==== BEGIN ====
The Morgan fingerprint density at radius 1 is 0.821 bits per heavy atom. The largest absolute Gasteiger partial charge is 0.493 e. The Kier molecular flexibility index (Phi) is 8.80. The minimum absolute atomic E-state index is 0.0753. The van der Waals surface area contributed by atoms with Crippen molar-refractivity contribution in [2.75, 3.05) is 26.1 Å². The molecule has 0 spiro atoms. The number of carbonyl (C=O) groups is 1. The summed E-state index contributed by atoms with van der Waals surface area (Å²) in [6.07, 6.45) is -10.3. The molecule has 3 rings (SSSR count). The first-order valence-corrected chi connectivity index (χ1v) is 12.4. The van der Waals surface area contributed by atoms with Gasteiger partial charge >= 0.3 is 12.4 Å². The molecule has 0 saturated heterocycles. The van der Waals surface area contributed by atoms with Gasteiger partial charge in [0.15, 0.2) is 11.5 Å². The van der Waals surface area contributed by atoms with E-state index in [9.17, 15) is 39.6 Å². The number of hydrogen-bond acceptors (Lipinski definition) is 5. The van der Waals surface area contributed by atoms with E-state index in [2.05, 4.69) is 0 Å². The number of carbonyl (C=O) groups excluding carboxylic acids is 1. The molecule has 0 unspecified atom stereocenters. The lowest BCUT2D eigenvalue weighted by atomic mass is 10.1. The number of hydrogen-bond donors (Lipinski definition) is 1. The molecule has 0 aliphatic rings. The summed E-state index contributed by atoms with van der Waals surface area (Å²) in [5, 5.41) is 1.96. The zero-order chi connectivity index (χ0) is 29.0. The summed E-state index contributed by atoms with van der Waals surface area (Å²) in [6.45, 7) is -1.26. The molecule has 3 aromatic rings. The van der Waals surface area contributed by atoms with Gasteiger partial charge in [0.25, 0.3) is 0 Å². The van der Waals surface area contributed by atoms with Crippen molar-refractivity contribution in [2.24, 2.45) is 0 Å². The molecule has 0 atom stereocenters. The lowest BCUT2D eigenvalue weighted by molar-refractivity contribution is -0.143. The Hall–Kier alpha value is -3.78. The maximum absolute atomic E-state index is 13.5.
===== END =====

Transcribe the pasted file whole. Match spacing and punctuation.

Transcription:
The Morgan fingerprint density at radius 1 is 0.821 bits per heavy atom. The largest absolute Gasteiger partial charge is 0.493 e. The Kier molecular flexibility index (Phi) is 8.80. The minimum absolute atomic E-state index is 0.0753. The van der Waals surface area contributed by atoms with Crippen molar-refractivity contribution in [2.75, 3.05) is 26.1 Å². The molecule has 0 spiro atoms. The number of carbonyl (C=O) groups is 1. The summed E-state index contributed by atoms with van der Waals surface area (Å²) in [6.07, 6.45) is -10.3. The molecule has 3 rings (SSSR count). The first-order valence-corrected chi connectivity index (χ1v) is 12.4. The van der Waals surface area contributed by atoms with Gasteiger partial charge >= 0.3 is 12.4 Å². The molecule has 0 saturated heterocycles. The van der Waals surface area contributed by atoms with Gasteiger partial charge in [0.15, 0.2) is 11.5 Å². The van der Waals surface area contributed by atoms with E-state index in [9.17, 15) is 39.6 Å². The number of hydrogen-bond acceptors (Lipinski definition) is 5. The van der Waals surface area contributed by atoms with E-state index in [2.05, 4.69) is 0 Å². The number of carbonyl (C=O) groups excluding carboxylic acids is 1. The molecule has 0 unspecified atom stereocenters. The lowest BCUT2D eigenvalue weighted by atomic mass is 10.1. The number of hydrogen-bond donors (Lipinski definition) is 1. The molecule has 0 aliphatic rings. The summed E-state index contributed by atoms with van der Waals surface area (Å²) in [5, 5.41) is 1.96. The zero-order chi connectivity index (χ0) is 29.0. The summed E-state index contributed by atoms with van der Waals surface area (Å²) in [6.45, 7) is -1.26. The molecule has 3 aromatic rings. The van der Waals surface area contributed by atoms with Gasteiger partial charge in [0.25, 0.3) is 0 Å². The van der Waals surface area contributed by atoms with Crippen molar-refractivity contribution in [2.24, 2.45) is 0 Å². The molecule has 0 atom stereocenters. The lowest BCUT2D eigenvalue weighted by molar-refractivity contribution is -0.143. The Hall–Kier alpha value is -3.78. The maximum absolute atomic E-state index is 13.5.